The speaker addressed whether individuals in the Global South, once connected, are using the Internet to project political power. In order to gauge the level of participation, he presented studies of the number of Wikipedia contributions coming from individuals from historically marginalised regions. The study found that there is a significant lack of representation from individuals in the Global South and that this lack of representation cannot be explained by unequal Internet access alone. If we remove this variable, the study demonstrates that lack of political participation continues to reflect traditional patterns of underrepresentation.
During the discussion period, a participant stressed that to access the Internet most people in the developing world use hand-held devices, which may not yet be suited to editing Wikipedia entries. In the United States, non-white individuals rely much more heavily on mobile devices for access to the Internet than white persons. While the technology platform is important in itself, a participant said there are many questions left unanswered about representation: who represents whom on the Internet, and might security problems arise from this?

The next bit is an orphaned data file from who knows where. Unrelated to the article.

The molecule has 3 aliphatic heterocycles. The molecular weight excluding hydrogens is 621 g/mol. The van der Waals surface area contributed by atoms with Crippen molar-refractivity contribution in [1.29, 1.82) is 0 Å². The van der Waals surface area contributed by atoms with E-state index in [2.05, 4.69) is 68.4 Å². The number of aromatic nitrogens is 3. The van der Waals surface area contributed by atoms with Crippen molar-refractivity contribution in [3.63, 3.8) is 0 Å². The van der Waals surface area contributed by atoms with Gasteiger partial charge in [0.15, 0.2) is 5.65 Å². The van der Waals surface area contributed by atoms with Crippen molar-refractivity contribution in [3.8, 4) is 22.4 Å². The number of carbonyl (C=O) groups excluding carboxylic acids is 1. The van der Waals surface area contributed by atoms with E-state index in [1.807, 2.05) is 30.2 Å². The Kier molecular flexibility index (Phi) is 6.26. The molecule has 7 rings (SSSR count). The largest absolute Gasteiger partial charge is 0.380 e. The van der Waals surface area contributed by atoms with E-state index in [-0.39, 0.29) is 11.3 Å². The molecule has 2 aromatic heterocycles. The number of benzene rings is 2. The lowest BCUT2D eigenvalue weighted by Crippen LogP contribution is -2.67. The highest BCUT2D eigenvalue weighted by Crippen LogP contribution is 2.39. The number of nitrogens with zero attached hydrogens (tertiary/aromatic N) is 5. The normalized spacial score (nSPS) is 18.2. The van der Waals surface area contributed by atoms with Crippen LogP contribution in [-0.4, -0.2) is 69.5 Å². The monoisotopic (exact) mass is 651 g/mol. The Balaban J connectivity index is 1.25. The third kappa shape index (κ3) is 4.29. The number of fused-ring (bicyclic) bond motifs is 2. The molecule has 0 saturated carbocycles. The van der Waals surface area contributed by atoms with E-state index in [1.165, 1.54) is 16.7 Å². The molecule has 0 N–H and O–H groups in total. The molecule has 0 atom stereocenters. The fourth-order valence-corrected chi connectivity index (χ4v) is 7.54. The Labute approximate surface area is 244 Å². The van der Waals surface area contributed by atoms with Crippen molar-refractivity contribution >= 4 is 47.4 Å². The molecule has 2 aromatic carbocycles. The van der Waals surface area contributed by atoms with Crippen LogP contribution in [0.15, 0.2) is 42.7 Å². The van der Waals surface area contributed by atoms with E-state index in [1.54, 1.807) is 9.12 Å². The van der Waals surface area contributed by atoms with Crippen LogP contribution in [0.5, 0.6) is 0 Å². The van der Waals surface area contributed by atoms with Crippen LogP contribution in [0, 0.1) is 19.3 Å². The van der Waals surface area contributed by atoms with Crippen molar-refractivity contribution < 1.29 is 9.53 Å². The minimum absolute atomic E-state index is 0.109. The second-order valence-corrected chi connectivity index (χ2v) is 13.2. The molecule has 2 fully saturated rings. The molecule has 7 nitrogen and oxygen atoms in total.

Big Data: a Double-Edged Byte
The first speaker in this module discussed "big data" from an economic standpoint and argued that it can be seen as both an enabler and disrupter for growth. Describing what is meant by big data, she said it refers to data sets that exceed the typical size of data sets that are considered easy to manage. Amongst the trends she saw deriving from this concept is the democratisation of data, where information was once only available to a few people is now becoming available to most. Addressing the sheer enormity of data being created, the speaker indicated that five exabytes (1,000,000,000,000,000,000 bytes) of data is being created a day globally.